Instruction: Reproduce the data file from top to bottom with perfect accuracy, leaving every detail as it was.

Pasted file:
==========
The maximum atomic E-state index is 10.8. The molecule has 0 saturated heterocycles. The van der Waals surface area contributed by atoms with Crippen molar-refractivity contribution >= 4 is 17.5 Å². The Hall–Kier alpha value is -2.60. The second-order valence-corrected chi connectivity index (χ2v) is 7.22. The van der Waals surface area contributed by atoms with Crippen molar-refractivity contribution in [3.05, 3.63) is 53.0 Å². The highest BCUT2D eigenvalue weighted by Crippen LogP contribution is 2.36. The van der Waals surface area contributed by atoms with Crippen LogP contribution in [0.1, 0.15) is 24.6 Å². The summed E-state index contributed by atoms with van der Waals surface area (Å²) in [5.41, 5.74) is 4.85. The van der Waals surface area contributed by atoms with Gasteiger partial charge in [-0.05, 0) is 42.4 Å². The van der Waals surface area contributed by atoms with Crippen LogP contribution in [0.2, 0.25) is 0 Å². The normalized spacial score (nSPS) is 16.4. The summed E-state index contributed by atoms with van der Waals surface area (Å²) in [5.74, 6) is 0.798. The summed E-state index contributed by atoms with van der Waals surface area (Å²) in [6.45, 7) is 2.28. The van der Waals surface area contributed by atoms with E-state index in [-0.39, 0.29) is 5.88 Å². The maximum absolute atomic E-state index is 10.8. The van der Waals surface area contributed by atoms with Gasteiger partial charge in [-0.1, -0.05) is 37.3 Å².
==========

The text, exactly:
The maximum atomic E-state index is 10.8. The molecule has 0 saturated heterocycles. The van der Waals surface area contributed by atoms with Crippen molar-refractivity contribution >= 4 is 17.5 Å². The Hall–Kier alpha value is -2.60. The second-order valence-corrected chi connectivity index (χ2v) is 7.22. The van der Waals surface area contributed by atoms with Crippen molar-refractivity contribution in [3.05, 3.63) is 53.0 Å². The highest BCUT2D eigenvalue weighted by Crippen LogP contribution is 2.36. The van der Waals surface area contributed by atoms with Crippen LogP contribution in [0.1, 0.15) is 24.6 Å². The summed E-state index contributed by atoms with van der Waals surface area (Å²) in [5.41, 5.74) is 4.85. The van der Waals surface area contributed by atoms with Gasteiger partial charge in [-0.05, 0) is 42.4 Å². The van der Waals surface area contributed by atoms with Crippen LogP contribution in [0.2, 0.25) is 0 Å². The normalized spacial score (nSPS) is 16.4. The summed E-state index contributed by atoms with van der Waals surface area (Å²) in [5.74, 6) is 0.798. The summed E-state index contributed by atoms with van der Waals surface area (Å²) in [6.45, 7) is 2.28. The van der Waals surface area contributed by atoms with E-state index in [-0.39, 0.29) is 5.88 Å². The maximum absolute atomic E-state index is 10.8. The van der Waals surface area contributed by atoms with Gasteiger partial charge in [-0.1, -0.05) is 37.3 Å².